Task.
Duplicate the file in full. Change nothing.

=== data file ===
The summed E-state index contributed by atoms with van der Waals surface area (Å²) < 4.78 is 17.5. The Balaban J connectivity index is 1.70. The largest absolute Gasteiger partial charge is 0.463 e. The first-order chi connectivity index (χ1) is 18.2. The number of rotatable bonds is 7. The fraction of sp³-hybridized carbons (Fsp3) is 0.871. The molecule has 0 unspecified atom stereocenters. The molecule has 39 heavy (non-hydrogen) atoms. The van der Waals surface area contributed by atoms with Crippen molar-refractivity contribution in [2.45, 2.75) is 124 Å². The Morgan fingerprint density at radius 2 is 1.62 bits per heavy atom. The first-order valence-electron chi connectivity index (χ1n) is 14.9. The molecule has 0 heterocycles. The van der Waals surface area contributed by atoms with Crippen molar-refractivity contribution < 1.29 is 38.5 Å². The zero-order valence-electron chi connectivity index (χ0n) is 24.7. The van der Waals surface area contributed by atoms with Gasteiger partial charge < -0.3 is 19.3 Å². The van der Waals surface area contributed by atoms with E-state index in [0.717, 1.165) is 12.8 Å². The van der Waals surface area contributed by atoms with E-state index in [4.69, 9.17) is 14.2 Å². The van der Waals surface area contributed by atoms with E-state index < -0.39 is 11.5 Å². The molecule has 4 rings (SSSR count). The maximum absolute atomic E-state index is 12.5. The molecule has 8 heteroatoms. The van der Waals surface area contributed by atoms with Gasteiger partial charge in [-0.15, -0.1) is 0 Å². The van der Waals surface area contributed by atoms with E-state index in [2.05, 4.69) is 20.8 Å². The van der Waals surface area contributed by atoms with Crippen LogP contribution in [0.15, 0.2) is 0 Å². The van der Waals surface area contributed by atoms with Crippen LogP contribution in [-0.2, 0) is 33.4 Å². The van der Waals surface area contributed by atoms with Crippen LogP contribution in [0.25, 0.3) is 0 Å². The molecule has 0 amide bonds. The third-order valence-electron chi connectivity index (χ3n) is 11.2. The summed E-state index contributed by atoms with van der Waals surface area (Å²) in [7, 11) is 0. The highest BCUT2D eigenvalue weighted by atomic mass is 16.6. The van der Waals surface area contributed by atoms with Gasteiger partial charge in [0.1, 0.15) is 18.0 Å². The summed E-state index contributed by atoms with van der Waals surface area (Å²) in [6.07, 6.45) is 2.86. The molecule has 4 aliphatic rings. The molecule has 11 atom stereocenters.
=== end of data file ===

The summed E-state index contributed by atoms with van der Waals surface area (Å²) < 4.78 is 17.5. The Balaban J connectivity index is 1.70. The largest absolute Gasteiger partial charge is 0.463 e. The first-order chi connectivity index (χ1) is 18.2. The number of rotatable bonds is 7. The fraction of sp³-hybridized carbons (Fsp3) is 0.871. The molecule has 0 unspecified atom stereocenters. The molecule has 39 heavy (non-hydrogen) atoms. The van der Waals surface area contributed by atoms with Crippen molar-refractivity contribution in [2.45, 2.75) is 124 Å². The Morgan fingerprint density at radius 2 is 1.62 bits per heavy atom. The first-order valence-electron chi connectivity index (χ1n) is 14.9. The molecule has 0 heterocycles. The van der Waals surface area contributed by atoms with Crippen molar-refractivity contribution < 1.29 is 38.5 Å². The zero-order valence-electron chi connectivity index (χ0n) is 24.7. The van der Waals surface area contributed by atoms with Gasteiger partial charge < -0.3 is 19.3 Å². The van der Waals surface area contributed by atoms with E-state index in [0.717, 1.165) is 12.8 Å². The van der Waals surface area contributed by atoms with E-state index in [4.69, 9.17) is 14.2 Å². The van der Waals surface area contributed by atoms with E-state index < -0.39 is 11.5 Å². The molecule has 4 rings (SSSR count). The maximum absolute atomic E-state index is 12.5. The molecule has 8 heteroatoms. The van der Waals surface area contributed by atoms with Gasteiger partial charge in [-0.15, -0.1) is 0 Å². The van der Waals surface area contributed by atoms with E-state index in [2.05, 4.69) is 20.8 Å². The van der Waals surface area contributed by atoms with Crippen LogP contribution in [0.15, 0.2) is 0 Å². The van der Waals surface area contributed by atoms with Crippen LogP contribution in [-0.2, 0) is 33.4 Å². The van der Waals surface area contributed by atoms with Crippen LogP contribution in [0.25, 0.3) is 0 Å². The molecule has 0 amide bonds. The third-order valence-electron chi connectivity index (χ3n) is 11.2. The summed E-state index contributed by atoms with van der Waals surface area (Å²) in [7, 11) is 0. The highest BCUT2D eigenvalue weighted by atomic mass is 16.6. The van der Waals surface area contributed by atoms with Gasteiger partial charge in [0.1, 0.15) is 18.0 Å². The summed E-state index contributed by atoms with van der Waals surface area (Å²) in [6.07, 6.45) is 2.86. The molecule has 4 aliphatic rings. The molecule has 11 atom stereocenters.